I started this blog so long ago, it’s insane. I started it before I had an agent. Before I had my AEA card. Before I had gotten a single job worth bragging about. I was single. I was sick. I was unhappy and struggling and anxious and alone.
And now, look how far I’ve come.
Life is funny like that, and being in my industry reminds me of it all the time. Hard work is part of it, of course– beating my eating disorder was probably the hardest things I’ve ever done, and god knows I wouldn’t be working right now if I hadn’t worked REALLY hard to get the auditions in the first place and then nail the auditions later on– but a whole lot of it comes down to luck, or the way circumstances shift. I used to believe that people “deserved” things, but now I’m not so sure. I think everyone deserves everything– we just don’t always get those things. If everyone got what they deserved, there would be nothing left. We are all just pioneers, trudging forward on a path with a vague idea that we’re headed in the right direction.
My days generally hold the same shape. I get up around 7:30am. Most mornings, I meet M (my costar, who is my age), and we go to the gym. We work out until about 8:45, when we come back to the apartments. I turn on the coffeemaker and hop in the shower. Often I have to be at rehearsal at 10am, but I’m not in every scenes so many times my call is later. I eat a smoothie with peanut butter and oats. I pack an apple for a snack. I walk to rehearsal, through the apartment parking lot, under a small arbor, down the road between the park and the parking lot, and to the rehearsal room, punching in my code to get in the back door.
Rehearsal is slow, occasionally frustrating, but generally fine. I trust my fellow actors (well, I only have scenes with M) and I enjoy being around them, though the director is kind of a weird dude. I have issues with the play, but I know it’s going to be very well-received. Sometimes, that’s enough.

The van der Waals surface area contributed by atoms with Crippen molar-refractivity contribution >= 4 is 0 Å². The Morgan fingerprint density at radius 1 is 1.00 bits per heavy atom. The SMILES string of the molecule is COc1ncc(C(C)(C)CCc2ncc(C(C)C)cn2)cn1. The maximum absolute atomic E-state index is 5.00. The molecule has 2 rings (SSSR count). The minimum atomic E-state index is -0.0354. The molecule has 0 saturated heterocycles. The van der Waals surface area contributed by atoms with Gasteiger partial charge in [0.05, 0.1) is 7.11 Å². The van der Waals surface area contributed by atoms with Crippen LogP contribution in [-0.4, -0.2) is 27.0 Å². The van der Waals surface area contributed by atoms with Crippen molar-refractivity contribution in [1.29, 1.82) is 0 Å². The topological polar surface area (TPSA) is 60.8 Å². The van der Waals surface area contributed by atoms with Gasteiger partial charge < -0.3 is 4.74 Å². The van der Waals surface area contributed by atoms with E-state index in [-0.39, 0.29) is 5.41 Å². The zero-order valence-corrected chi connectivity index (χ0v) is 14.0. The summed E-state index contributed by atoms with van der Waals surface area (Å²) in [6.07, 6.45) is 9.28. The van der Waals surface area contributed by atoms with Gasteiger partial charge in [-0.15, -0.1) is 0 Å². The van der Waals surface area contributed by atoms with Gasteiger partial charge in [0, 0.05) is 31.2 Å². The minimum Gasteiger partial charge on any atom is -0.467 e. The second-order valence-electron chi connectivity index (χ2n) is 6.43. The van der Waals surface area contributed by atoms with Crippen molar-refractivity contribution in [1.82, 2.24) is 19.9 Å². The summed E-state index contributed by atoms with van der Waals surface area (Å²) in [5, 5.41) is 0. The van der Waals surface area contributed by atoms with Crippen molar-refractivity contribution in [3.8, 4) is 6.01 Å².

We get out for lunch at 1pm, and if one of us drove the car over (I share a car with M and our fellow costar L), we carpool back. I usually eat, watch some TV, and go over my lines. Nothing too rigorous. We’re back in rehearsal at 2:30 and work till 6:30 or 7pm, depending on the day. We drive back together to the apartments. Most nights, I come home, feel lonely, and eat dinner solo. My brain hurts at the end of the day, so I rarely want to work, even when I know I should. Sometimes I go out with M, like last night, when we went to a Mexican restaurant. We get along well, though we’re quite different. The more we get to know one another, the more fun we can have onstage.
I’ve never had issues with romantic scenes (even when I’m not a huge fan of my costar, I can suck it up and kiss ’em like nobody’s business), but there’s always a negotiation. You want to be the best possible partner for your partner, which means everything from making sure your teeth are brushed to pushing through to the intimacy early (especially as the woman, because men tend to get nervous that they’re doing too much too soon– I like to take charge to ease the tension and show it’s okay to touch/kiss/whatever in a scene).
I go to bed around 10:30/11pm.
We open this first show in early March (I can’t even remember) and I’m excited. And I am SO, SO lucky. Who knew this would be my reality.
There are the stars–doing their old, old crisscross journeys in the sky. Scholars haven’t settled the matter yet, but they seem to think there are no living beings out there. Just chalk… or fire. Only this one is straining away, straining away all the time to make something of itself. Strain’s so bad that every sixteen hours everybody lies down and gets a rest.
–Thornton Wilder, Our Town
“I have a seven year old. I’m a single mom. I love my son, but I almost died having him– turns out I’m allergic to one of the pregnancy hormones. After, the doctor said I shouldn’t get pregnant again because it might kill me. I used birth control, but I got pregnant. I already have rashes and bumps. I didn’t believe in abortion before, but I want to be a good mom. I want to be able to take care of my son. Don’t these people think about that?”
“I told them I’m not here for an abortion. Why do they keep yelling at me?”
“They don’t care.”
“Can I go around the back way? I really don’t want to walk through that again.”
“Are these people out here every Saturday?”
“Yep. That’s why we’re here.”
“Don’t they have anything better to do?”
“Do you harass women like this who’ve been raped? You don’t know what people are going through. Leave them alone!”
And from an anti-choice protestor: